The Mayor’s Office talks a big game, and I think it would be very helpful to the process if there was some level-setting between the Supes and the Mayor’s Office before it enters public forum. Both sides would do well to establish some acceptable level of discourse before a public forum. Else, it will be a very adversarial… and again, in the MO’s current state of high targets with few supporting facts, nothing will come of a hearing at this point, save optimistic quotes for the news and the Supes coming out looking like a bunch of downers. It would be great if they could actually work together, though to Paul’s point, the MO has not been too excited about that historically.

    This isn’t just some new policy that the committee will be hearing, this is the well-being of the city and will have much wider effects than a lot of other legislation. This should be a very deliberate process, as it is a huge gamble to be making with the state the city and state are in.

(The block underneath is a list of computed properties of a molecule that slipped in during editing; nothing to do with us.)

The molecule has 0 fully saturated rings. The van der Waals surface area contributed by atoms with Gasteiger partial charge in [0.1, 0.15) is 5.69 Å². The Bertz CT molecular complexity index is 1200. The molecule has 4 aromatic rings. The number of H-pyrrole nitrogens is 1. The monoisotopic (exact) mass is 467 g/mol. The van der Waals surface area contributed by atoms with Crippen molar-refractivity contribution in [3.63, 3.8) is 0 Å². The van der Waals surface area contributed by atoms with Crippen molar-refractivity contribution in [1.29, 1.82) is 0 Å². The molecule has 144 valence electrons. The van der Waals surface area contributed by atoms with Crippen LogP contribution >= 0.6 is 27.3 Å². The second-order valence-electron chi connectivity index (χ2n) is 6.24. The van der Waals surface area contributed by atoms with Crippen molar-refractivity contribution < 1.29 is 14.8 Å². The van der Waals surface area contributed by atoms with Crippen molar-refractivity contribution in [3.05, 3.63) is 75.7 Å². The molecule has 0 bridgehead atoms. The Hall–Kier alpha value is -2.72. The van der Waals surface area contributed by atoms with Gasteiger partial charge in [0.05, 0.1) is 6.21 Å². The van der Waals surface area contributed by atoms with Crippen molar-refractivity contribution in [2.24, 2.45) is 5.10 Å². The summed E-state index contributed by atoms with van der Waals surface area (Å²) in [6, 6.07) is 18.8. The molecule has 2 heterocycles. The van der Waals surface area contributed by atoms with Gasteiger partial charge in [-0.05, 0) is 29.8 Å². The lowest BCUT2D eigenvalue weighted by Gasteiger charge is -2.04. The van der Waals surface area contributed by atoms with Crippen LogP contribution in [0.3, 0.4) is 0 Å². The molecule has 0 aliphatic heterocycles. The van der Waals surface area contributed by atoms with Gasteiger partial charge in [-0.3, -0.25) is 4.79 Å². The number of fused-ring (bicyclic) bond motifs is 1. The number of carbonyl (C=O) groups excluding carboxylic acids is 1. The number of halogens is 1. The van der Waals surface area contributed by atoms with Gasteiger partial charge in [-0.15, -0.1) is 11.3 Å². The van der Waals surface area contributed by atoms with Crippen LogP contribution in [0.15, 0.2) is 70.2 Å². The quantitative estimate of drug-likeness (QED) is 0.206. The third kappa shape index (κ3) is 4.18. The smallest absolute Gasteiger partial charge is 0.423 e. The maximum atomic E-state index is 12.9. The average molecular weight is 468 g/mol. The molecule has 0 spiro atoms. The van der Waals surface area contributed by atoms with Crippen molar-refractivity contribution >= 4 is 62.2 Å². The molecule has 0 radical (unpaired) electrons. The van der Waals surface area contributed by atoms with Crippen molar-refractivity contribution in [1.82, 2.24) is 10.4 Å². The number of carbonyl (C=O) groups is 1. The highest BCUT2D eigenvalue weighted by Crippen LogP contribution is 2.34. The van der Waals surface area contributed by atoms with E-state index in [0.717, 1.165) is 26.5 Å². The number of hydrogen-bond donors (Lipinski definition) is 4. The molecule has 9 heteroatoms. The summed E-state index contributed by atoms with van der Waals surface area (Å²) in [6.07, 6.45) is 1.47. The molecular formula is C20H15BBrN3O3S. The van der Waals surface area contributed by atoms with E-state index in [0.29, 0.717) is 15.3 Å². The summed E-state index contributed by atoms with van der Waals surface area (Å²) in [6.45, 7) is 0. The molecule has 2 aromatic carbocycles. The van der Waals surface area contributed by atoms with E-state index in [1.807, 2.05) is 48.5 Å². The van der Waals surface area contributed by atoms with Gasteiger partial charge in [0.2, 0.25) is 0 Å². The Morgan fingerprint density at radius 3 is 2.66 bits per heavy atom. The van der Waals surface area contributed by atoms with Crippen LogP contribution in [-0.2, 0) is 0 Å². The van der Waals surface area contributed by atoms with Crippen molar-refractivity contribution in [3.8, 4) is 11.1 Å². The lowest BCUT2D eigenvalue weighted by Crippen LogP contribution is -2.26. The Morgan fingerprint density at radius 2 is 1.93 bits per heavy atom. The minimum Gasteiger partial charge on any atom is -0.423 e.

Peace.

  • modelenoir

    Paul: preach.

    Also, allowing the Mayor’s Office, in its current mania, to appear before a committee and talk up all these feel-good things without any supporting facts or evidence, is irresponsible.

    The Mayor’s Office talks a big game, and I think it would be very helpful to the process if there was some level-setting between the Supes and the Mayor’s Office before it enters public forum. Both sides would do well to establish some acceptable level of discourse before a public forum. Else, it will be a very adversarial… and again, in the MO’s current state of high targets with few supporting facts, nothing will come of a hearing at this point, save optimistic quotes for the news and the Supes coming out looking like a bunch of downers. It would be great if they could actually work together, though to Paul’s point, the MO has not been too excited about that historically.

    This isn’t just some new policy that the committee will be hearing, this is the well-being of the city and will have much wider effects than a lot of other legislation. This should be a very deliberate process, as it is a huge gamble to be making with the state the city and state are in.

    Peace.